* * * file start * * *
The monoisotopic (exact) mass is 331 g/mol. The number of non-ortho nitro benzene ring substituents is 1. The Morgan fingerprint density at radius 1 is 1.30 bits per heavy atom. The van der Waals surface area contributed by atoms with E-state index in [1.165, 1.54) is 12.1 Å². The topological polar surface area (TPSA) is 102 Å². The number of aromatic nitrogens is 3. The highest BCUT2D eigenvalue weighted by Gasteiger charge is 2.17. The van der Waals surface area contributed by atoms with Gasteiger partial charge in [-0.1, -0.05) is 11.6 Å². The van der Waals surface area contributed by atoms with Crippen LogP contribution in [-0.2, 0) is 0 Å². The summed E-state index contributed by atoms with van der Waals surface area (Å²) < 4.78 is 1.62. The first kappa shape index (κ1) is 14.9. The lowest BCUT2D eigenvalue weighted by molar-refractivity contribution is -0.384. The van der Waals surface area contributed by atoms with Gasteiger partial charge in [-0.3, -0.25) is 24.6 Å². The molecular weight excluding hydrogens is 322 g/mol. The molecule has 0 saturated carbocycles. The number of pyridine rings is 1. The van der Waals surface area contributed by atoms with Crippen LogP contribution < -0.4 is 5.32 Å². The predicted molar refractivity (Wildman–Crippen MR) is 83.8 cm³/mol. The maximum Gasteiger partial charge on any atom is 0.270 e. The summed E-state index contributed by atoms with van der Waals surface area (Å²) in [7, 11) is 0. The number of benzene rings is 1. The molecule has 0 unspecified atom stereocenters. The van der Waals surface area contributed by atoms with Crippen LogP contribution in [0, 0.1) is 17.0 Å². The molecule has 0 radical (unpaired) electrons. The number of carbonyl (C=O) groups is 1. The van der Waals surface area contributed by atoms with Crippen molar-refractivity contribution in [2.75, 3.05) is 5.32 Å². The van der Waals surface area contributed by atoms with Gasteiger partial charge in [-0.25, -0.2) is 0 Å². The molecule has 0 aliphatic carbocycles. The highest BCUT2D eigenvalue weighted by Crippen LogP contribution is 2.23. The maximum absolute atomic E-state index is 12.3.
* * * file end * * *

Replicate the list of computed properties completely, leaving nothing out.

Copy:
The monoisotopic (exact) mass is 331 g/mol. The number of non-ortho nitro benzene ring substituents is 1. The Morgan fingerprint density at radius 1 is 1.30 bits per heavy atom. The van der Waals surface area contributed by atoms with E-state index in [1.165, 1.54) is 12.1 Å². The topological polar surface area (TPSA) is 102 Å². The number of aromatic nitrogens is 3. The highest BCUT2D eigenvalue weighted by Gasteiger charge is 2.17. The van der Waals surface area contributed by atoms with Gasteiger partial charge in [-0.1, -0.05) is 11.6 Å². The van der Waals surface area contributed by atoms with Crippen LogP contribution in [-0.2, 0) is 0 Å². The summed E-state index contributed by atoms with van der Waals surface area (Å²) < 4.78 is 1.62. The first kappa shape index (κ1) is 14.9. The lowest BCUT2D eigenvalue weighted by molar-refractivity contribution is -0.384. The van der Waals surface area contributed by atoms with Gasteiger partial charge in [-0.3, -0.25) is 24.6 Å². The molecular weight excluding hydrogens is 322 g/mol. The molecule has 0 saturated carbocycles. The number of pyridine rings is 1. The van der Waals surface area contributed by atoms with Crippen LogP contribution < -0.4 is 5.32 Å². The predicted molar refractivity (Wildman–Crippen MR) is 83.8 cm³/mol. The maximum Gasteiger partial charge on any atom is 0.270 e. The summed E-state index contributed by atoms with van der Waals surface area (Å²) in [7, 11) is 0. The number of benzene rings is 1. The molecule has 0 unspecified atom stereocenters. The van der Waals surface area contributed by atoms with Crippen LogP contribution in [0, 0.1) is 17.0 Å². The molecule has 0 radical (unpaired) electrons. The number of carbonyl (C=O) groups is 1. The van der Waals surface area contributed by atoms with Crippen molar-refractivity contribution in [2.75, 3.05) is 5.32 Å². The van der Waals surface area contributed by atoms with Gasteiger partial charge in [-0.25, -0.2) is 0 Å². The molecule has 0 aliphatic carbocycles. The highest BCUT2D eigenvalue weighted by Crippen LogP contribution is 2.23. The maximum absolute atomic E-state index is 12.3.